Friday, 29 September 2017

Saga of the Goblin Horde: Setting Book

I started working on Saga of the Goblin Horde back in December 2015, and I've released a lot of content for it since then, but now I've finally finished the full setting book! So without further ado...


The book contains the same information as the player's guide (introduction to the setting, 5 new races, 41 Edges, 20 Hindrances, weapons and armor, setting rules, deities, gazetteer, and map), but also includes the Game Master's section (setting secrets, a plot point campaign, a load of adventure seeds, an adventure generator, and a large bestiary).

Don't forget to grab all the other stuff for it, like the archetypes, One Sheets, etc. You can get them all here.

Monday, 25 September 2017

Chases in Savage Worlds

A lot of people seem to have difficulty wrapping their heads around the chase rules in Savage Worlds, either because they find the rules confusing, or because they have trouble connecting the game mechanics to the narrative. In particular, many people seem to view chases as a "race", when what they more accurately represent is a mobile combat encounter, in which the characters are exchanging attacks while rushing across the landscape.

The way I usually explain chases is by asking people to imagine a typical action movie chase scene, and then pick out five pivotal moments from the scene to represent the rounds in which the characters take their actions. The remainder of the scene would just be handled through the narrative.

For example, imagine this scene from Casino Royale:


In the above chase scene, I would probably define the five rounds as follows:

Round 1 (takes place at 0:26): James Bond makes a Driving roll in the first round (Agility rolls after that, once he leaves the vehicle). He has the Advantage, and uses the Force maneuver against the bad guy, but fails.

Round 2 (takes place at 1:15): James Bond has the Advantage, but drew the King of Clubs, meaning he's distracted by the explosion.

Round 3 (takes place at 2:40): The bad guy has the Advantage, and makes a Shooting attack at short range, but rolls a critical failure (his gun jams). James responds with an Agility trick (he doesn't need the Advantage for a Trick), and causes the bad guy to become Shaken.

Round 4 (takes place at 3:00): The bad guy has the Advantage, and attacks James, causing him to become Shaken.

Round 5 (takes place at 5:05): The bad guy has the Advantage, and reaches the safety of the embassy.

Everything else would just be part of the narrative, described by the players and Game Master.

Simplifying the Rules

Some people understand how to narrate the chases, but find the rules overly complicated, and/or dislike the way characters cannot attack without Advantage. A suggestion I've made in the past is to streamline the chase rules by removing the attack range and complication tables - even I have to look those up, and to be honest, having to reference table entries every round isn't very FFF.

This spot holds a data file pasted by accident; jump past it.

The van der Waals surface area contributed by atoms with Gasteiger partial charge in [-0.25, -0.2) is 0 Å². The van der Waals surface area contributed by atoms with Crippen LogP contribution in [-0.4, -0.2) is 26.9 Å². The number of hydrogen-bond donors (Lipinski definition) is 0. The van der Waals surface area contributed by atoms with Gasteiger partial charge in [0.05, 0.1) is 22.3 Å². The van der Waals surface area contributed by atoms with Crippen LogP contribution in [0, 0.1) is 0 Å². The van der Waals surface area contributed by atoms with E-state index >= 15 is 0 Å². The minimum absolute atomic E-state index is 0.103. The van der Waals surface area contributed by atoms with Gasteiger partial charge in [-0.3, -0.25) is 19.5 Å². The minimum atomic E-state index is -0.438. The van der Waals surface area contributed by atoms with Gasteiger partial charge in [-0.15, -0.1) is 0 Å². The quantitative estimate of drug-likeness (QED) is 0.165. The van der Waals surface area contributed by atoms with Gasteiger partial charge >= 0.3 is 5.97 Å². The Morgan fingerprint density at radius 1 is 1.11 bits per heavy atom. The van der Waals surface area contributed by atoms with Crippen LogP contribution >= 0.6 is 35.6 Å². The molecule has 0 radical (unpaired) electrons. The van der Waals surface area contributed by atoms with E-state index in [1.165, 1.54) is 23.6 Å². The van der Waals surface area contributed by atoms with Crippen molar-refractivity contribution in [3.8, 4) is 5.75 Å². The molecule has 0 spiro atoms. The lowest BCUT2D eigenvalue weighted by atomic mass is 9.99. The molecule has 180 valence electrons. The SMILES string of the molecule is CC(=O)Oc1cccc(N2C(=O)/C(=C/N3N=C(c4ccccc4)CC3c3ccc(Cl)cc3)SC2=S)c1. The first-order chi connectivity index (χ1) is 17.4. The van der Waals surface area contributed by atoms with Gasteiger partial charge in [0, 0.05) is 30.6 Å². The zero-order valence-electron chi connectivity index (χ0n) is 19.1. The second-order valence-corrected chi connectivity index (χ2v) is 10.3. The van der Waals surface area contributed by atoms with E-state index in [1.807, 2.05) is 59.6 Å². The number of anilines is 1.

Streamlined Chases

Each round, each character makes their maneuvering trait roll, drawing one card for each success and raise (as normal). The characters then take their actions in sequence, however:

1. You suffer -2 to attack (or 'Force') someone who has a higher card.
2. You suffer -2 if you have a dot card (2-10), and must use ranged weapons.
3. Complication (Clubs): Make another roll at -2 to avoid Fatigue or a collision.

So face cards would allow melee attacks, while spot card would require ranged attacks, and you'd have a penalty of between +0 and -4, which the Game Master or players could narrate as range, cover, distractions, etc.

Note: Savageblog Italia have translated this post to Italian, read it here.

Monday, 4 September 2017

Invoking Hindrances

When designing my Swift d12 system, I wanted to keep the rules streamlined, so I decided to introduce a simple mechanic for handling Flaws. The approach I used was to make them primarily descriptive, and allow players to "invoke" each Flaw once per session in return for Karma Points.

It struck me that the same approach would also work rather well for Hindrances in Savage Worlds, so I came up with a quick conversion:

Invoking Hindrances

Players can invoke each of their Hindrances once per session. This must be done before making a trait roll, and the player should explain how their Hindrance gives them a disadvantage in this particular situation. If the GM accepts the explanation, the player earns a Benny, but also suffers a –2 penalty to their roll, and must draw a card. If the card is Clubs, there is a further complication; the penalty increases to –4, and failure is treated as if it were a critical failure.

Players cannot spend a Benny to reroll an invoked Hindrance.

Example 1

The Game Master tells everyone to make Notice rolls as they approach the cave. Lexi invokes her Overconfident Hindrance; she's not scared of some smelly old cave, so she'll just go marching straight in without bothering to look for signs of danger! She draws the Five of Hearts, and makes her Notice roll with a –2 penalty, but Aces her roll and succeeds anyway.

Example 2

Rylan disturbs a dragon while exploring its lair. The Game Master decides that this scene will be resolved as a Chase, and asks for a maneuvering trait roll. Rylan invokes his Greedy Hindrance in the first round, and announces that he's been distracted by the dragon's treasure hoard. He draws the Seven of Spades and makes his Agility roll with a –2 penalty, failing the roll. Looks like he's going to need that bonus Benny for a Soak roll!